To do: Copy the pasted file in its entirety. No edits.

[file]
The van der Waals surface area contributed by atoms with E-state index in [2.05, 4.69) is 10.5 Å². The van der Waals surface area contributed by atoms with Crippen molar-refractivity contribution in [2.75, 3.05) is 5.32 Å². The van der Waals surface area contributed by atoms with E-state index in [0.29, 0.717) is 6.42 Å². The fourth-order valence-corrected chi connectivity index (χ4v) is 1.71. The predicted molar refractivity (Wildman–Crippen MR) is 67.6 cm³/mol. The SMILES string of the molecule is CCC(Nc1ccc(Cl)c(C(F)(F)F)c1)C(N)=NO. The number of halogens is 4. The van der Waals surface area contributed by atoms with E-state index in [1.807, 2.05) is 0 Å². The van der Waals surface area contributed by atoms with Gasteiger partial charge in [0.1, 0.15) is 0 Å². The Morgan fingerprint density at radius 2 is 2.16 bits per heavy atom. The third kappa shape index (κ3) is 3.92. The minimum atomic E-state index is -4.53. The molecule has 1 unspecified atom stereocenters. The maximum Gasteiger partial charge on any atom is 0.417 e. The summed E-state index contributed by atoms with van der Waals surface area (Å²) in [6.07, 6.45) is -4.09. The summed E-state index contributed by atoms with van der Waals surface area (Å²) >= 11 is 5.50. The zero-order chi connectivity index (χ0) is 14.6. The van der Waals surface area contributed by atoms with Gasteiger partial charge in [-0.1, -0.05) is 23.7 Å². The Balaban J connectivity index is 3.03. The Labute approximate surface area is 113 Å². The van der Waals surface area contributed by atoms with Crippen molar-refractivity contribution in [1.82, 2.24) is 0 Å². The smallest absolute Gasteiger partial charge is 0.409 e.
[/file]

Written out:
The van der Waals surface area contributed by atoms with E-state index in [2.05, 4.69) is 10.5 Å². The van der Waals surface area contributed by atoms with Crippen molar-refractivity contribution in [2.75, 3.05) is 5.32 Å². The van der Waals surface area contributed by atoms with E-state index in [0.29, 0.717) is 6.42 Å². The fourth-order valence-corrected chi connectivity index (χ4v) is 1.71. The predicted molar refractivity (Wildman–Crippen MR) is 67.6 cm³/mol. The SMILES string of the molecule is CCC(Nc1ccc(Cl)c(C(F)(F)F)c1)C(N)=NO. The number of halogens is 4. The van der Waals surface area contributed by atoms with E-state index in [1.807, 2.05) is 0 Å². The van der Waals surface area contributed by atoms with Gasteiger partial charge in [0.1, 0.15) is 0 Å². The Morgan fingerprint density at radius 2 is 2.16 bits per heavy atom. The third kappa shape index (κ3) is 3.92. The minimum atomic E-state index is -4.53. The molecule has 1 unspecified atom stereocenters. The maximum Gasteiger partial charge on any atom is 0.417 e. The summed E-state index contributed by atoms with van der Waals surface area (Å²) in [6.07, 6.45) is -4.09. The summed E-state index contributed by atoms with van der Waals surface area (Å²) >= 11 is 5.50. The zero-order chi connectivity index (χ0) is 14.6. The van der Waals surface area contributed by atoms with Gasteiger partial charge in [-0.1, -0.05) is 23.7 Å². The Balaban J connectivity index is 3.03. The Labute approximate surface area is 113 Å². The van der Waals surface area contributed by atoms with Crippen molar-refractivity contribution in [1.82, 2.24) is 0 Å². The smallest absolute Gasteiger partial charge is 0.409 e.